Juvenile Justice

After a Consent Decree Is Lifted, CA DJJ Still Failing Locked-Up Kids


Just six months after the state Division of Juvenile Justice was released from a 12-year consent decree over violence, gang problems, a spate of suicides, and other major issues in the state’s juvie detention facilities, the DJJ still fails to protect locked-up kids and lacks adequate mental health care services, according to a report from the Center on Juvenile and Criminal Justice (CJCJ).

Back in 2003, following a wave of media reports that kids held in the DJJ’s three facilities—Ventura Youth Correctional Facility, and the O.H. Close Youth Correctional Facility and N.A. Chaderjian Youth Correctional Facility in Stockton, CA—were experiencing physical and sexual abuse, joining gangs, and committing suicide, the law firm Prison Law Office sued the California Youth Authority (which later became the DJJ). The Alameda County Superior Court of California placed CYA/DJJ under a consent decree requiring the adoption of six remedial plans to improve safety within the facilities, physical and mental health treatment, sex behavior treatment, disabilities services, and education systems.

The Superior Court freed the DJJ from the lawsuit (Farrell v. Kernan) in February of this year, saying that the state had fulfilled most of the reform requirements. But major safety and health care problems persist within the detention centers.

Despite the fact that the daily population in the three DJJ-run facilities has dropped 30% between 2011-2015, youth-on-youth injuries have jumped by 86%. And while there have been fewer uses of more serious force—which the report defines as physical, chemical, and mechanical force—against locked-up kids between from 2011-2015, lesser uses of force—like foam batons and projectile sting-balls—have increased by 75%.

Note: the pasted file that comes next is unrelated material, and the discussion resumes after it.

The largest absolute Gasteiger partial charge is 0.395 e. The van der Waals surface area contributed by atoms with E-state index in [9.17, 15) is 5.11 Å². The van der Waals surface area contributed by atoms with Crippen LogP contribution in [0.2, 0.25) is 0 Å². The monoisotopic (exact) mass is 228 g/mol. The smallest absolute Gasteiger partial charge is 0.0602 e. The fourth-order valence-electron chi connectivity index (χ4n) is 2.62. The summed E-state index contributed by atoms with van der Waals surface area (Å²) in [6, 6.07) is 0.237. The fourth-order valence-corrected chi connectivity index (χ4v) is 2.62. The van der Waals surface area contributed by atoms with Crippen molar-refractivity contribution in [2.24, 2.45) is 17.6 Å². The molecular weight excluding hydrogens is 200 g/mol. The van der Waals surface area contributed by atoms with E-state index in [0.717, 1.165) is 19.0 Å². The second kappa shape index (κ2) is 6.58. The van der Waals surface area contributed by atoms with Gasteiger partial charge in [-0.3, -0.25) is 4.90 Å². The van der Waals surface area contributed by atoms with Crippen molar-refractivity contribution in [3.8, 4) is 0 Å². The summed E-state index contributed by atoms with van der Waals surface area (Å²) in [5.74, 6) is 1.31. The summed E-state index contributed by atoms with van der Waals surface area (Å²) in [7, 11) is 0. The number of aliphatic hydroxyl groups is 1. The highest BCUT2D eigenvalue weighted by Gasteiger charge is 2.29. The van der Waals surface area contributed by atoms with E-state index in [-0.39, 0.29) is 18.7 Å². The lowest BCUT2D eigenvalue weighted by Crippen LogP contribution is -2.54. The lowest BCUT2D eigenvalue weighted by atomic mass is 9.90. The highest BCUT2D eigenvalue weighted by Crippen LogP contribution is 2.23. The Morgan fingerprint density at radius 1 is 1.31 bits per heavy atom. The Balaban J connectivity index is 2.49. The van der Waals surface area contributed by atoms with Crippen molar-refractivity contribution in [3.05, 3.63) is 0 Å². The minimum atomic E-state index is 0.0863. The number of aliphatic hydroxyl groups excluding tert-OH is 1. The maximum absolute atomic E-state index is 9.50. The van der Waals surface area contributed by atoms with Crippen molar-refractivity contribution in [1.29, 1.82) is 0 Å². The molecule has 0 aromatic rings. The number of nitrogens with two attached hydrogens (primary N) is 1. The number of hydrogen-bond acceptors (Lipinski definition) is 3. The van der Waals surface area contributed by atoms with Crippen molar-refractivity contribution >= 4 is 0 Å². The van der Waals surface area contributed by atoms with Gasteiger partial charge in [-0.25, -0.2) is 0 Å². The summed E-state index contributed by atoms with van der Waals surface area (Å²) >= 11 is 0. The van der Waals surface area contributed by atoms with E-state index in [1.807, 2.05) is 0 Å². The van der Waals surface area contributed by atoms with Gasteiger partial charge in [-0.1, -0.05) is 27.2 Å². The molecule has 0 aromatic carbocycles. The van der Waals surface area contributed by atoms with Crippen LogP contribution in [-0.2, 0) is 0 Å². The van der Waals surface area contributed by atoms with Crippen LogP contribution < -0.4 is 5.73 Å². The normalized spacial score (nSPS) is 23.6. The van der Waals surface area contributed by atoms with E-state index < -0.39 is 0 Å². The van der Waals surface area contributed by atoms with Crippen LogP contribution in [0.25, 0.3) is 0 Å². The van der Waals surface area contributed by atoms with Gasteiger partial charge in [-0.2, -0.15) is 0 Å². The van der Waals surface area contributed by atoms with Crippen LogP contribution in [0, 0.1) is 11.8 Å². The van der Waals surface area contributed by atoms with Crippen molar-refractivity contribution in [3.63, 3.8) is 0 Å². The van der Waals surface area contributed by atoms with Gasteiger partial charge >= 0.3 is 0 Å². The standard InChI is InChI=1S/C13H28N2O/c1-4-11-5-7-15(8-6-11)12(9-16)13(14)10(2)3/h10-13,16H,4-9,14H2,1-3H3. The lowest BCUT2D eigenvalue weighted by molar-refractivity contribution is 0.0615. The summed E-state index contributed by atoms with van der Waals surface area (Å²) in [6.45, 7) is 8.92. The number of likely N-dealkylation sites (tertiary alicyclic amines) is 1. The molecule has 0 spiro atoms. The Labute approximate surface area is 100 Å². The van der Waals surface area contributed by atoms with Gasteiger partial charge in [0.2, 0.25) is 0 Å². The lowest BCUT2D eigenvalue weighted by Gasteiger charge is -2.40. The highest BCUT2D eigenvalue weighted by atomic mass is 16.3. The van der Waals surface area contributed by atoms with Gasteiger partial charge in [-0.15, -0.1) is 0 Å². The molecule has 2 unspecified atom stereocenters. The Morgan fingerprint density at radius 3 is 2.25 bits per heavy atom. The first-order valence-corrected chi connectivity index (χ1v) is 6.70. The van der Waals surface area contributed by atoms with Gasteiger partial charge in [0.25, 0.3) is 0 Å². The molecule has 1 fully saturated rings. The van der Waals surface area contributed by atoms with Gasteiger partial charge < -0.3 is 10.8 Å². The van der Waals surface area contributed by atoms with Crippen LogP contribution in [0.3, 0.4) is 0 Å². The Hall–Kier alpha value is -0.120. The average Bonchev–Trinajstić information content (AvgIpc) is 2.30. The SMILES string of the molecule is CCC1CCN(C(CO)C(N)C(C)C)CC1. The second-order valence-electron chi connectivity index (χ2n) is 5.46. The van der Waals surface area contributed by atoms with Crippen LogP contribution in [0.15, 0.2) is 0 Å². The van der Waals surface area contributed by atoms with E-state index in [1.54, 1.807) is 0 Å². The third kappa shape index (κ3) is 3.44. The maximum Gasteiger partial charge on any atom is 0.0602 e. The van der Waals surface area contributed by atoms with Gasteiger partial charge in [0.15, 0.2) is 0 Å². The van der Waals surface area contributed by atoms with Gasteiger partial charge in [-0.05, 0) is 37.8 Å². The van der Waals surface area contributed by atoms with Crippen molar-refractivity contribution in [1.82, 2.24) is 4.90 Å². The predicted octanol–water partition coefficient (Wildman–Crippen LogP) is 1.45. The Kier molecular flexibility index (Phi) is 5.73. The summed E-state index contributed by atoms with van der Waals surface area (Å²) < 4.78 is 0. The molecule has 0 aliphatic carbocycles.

After representing a young defendant locked in a DJJ facility, criminal defense attorney Amy Morton said the DJJ is guilty of “downplaying the reality of the daily violence to which the wards are exposed, and ignoring the environment of fear that permeates the institution.”

Following the end of the consent decree in February, the placement of kids in restrictive units—which greatly reduce out-of-cell time and privileges, and are often employed for punishment purposes when kids’ behavior is deemed “aggressive”—has doubled. Not only are kids being placed in restrictive housing more often, kids in the general population are not receiving the mental health care they need. When a court-appointed mental health care expert shined a light on deficiencies in the mental health care provided to kids in DJJ facilities in 2015, DJJ responded by transferring kids needing “acute” mental health care to adult facilities for treatment.

Another unchecked problem in the state lock-ups—one that was supposed to be solved by the consent decree—is gang influence. In 2012, national youth gang expert Dr. Cheryl Maxson found that the environment within the three facilities led to kids joining gangs “early in their stay,” or becoming even more involved in gangs if they were already affiliated. These problems have persisted beyond the end of the consent decree, CJCJ researchers found: “In failing to heed recommendations from experts and rejecting evidence-based gang intervention strategies, DJJ has allowed gangs to remain powerfully influential.”

The report calls for increased data reporting in order to promote “transparency and escalated monitoring of California’s youth corrections system, especially in the areas of safety and mental health” in the DJJ’s post-consent decree era.

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